A lot has changed since 2012, but from talking with my clients, I know that one thing really hasn’t changed much. That thing is the result of a 2012 study that found 52% of the Americans (of those who participated in the poll) believed that doing their taxes was easier than figuring out how to eat healthy.  (https://www.dosomething.org/us/facts/11-facts-about-american-eating-habits)

If you’ve ever done your taxes, you know that there is nothing straightforward about them, so that there are so many people who find taxes easier than eating healthy says a lot. Just walk down any aisle in the grocery store and pick up a box. It’s sure to be full of conflicting messages: things like low-fat, gluten-free, all-natural and a slew of other words specifically designed give you an impression of healthiness, but flip the box over and the ingredient list and nutrition facts tell an entirely different story. 

There is so much to say when it comes to nutrition, but let’s just start off with 5 simple things you can start doing today to consume more of what your body needs and less of the stuff you don’t. 

Surround Yourself With Good Options – It’s tough to be in the grocery store, especially if you’re hungry because everything looks so good. Just remember most of what is attracting you was designed to do so. Passing by the ice cream, the cookies, the chips and the amazing cheese counter may be difficult, but if you can do it, you’re more than halfway there. The simplest way to eat healthier is to simply not stock those cookies and chips in your cabinet. If they’re not there, you can’t eat them. 

Instead, stock your kitchen with healthy snacks. Buy your favorite fruits, and display them in a fruit bowl on your counter. For the fruits that are more difficult to eat unless prepared, buy a whole watermelon, pineapple or cantaloupe and cut them up so they are ready to snack on. Do the same with vegetables. Keep small, snacking veggies around to be dipped in hummus or guacamole. Keep nuts, seeds and dried berries (like goji and mulberries) in the snack drawer or on your desk at work so that you snack on those instead of reaching for chips or cookies. 

Make the foods that you want to be eating more of easy to see, easy to get to and easy to consume. If you must have some of the unhealthier items in your house, make them more difficult to consume. Store cookies in a jar that you can’t see into or store chips in the top cabinet. You’ll be amazed at how much sight and accessibility paly a role in what you consume. 

Chew Your Calories; Don’t Slurp Them Up With a Straw

According to a survey down by the Beverage Marketing Corporation, Americans drink 45 gallons of soda per year. That’s a lot of soda. And unfortunately, the ingredient that comes along with the great, bubbly taste is sugar. The sugar in all of this soda provides no nutritional benefit to you, but it does add a lot of extra girth to your waistline. Even other beverages that appear good for you, like sweetened teas and fruit juices have very little to offer in the way of nutrition. Mostly, they are just adding on calories. 

When you can, stick to water or seltzer. You can spice these beverages up by squeezing real fruit into them. This can provide some variety and a bit of flavor without all of the added ingredients and calories. When you must indulge, stick to one, alternate with a glass of water or water the drink down to dilute some of the sugar and calories.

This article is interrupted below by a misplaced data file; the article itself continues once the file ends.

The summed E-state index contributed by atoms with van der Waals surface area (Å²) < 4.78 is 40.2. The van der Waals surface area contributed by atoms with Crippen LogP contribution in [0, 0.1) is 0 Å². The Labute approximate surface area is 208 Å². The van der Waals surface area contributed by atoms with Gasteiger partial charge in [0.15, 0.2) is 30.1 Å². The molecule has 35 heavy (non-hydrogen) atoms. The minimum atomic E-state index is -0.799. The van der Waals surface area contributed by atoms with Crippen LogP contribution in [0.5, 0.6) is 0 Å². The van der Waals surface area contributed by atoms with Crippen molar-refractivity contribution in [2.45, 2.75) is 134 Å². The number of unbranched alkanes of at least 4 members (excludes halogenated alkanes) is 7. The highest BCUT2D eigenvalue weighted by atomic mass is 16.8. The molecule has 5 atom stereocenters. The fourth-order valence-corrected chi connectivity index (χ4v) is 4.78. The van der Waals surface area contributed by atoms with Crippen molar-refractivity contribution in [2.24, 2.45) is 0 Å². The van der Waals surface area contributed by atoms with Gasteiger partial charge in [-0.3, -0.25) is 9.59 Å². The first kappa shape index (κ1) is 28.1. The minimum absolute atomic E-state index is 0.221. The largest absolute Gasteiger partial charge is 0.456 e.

Limit Packaged Foods

The biggest difference you can make to your diet is by limiting packaged and processed foods. The more often you can consume whole, real ingredients, the better off you will be. Once a food finds itself in a box, a bag or a can, you can be sure that unnecessary ingredients are being added to the mix. They may be more convenient, but that convenience comes at a cost. 

My best advice for those of you longing for convenience is to make your food convenient, but do it yourself. By this I mean setting aside some time on a Sunday afternoon and taking care of the time-consuming portions. Cut up the vegetables, boil some rice and other grains and store in the fridge so that you just need to reheat them. Pre-cook some of the meat and get any casseroles or soups ready ahead of time. Not only will this save you time when its mid-week and you are exhausted and starving, you will also know every ingredient that you put into your food. You are in control of what you and your family are eating. 

Give Vegetables and Legumes Some Love

Vegetables and legumes are great way to bulk up your plate. They don’t add many calories, bring a ton of nutrients to the table and have plenty of fiber to fill you up. Barbara Rolls, a professor of nutritional sciences at Pennsylvania State University says, from day to day “people tend to eat the same weight of food, not the same numbers of calories.” That is great news for vegetables. That means if you can bulk up your meals by adding more vegetables to the mix, you won’t feel as though you’re missing out. 

And vegetables and legumes are so easy to slip in. You can add them right into sauces. You can stir-fry them, put them into casseroles and even mix in with your ground meat. For some reason, we’ve always made protein the star of the meal. When we search for recipes, we most often do so with the protein in mind. But what if you dressed up your vegetables that same way, and made them the star of the meal rather than the bland green thing off to the side of the plate? 

These are just some quick tips to get you started on your healthy eating journey, but I hope you can start incorporating these things today. Healthy eating doesn’t have to be difficult and it doesn’t have to be a chore. Take some time to discover all the variety out there…the best stuff isn’t in boxes and cans.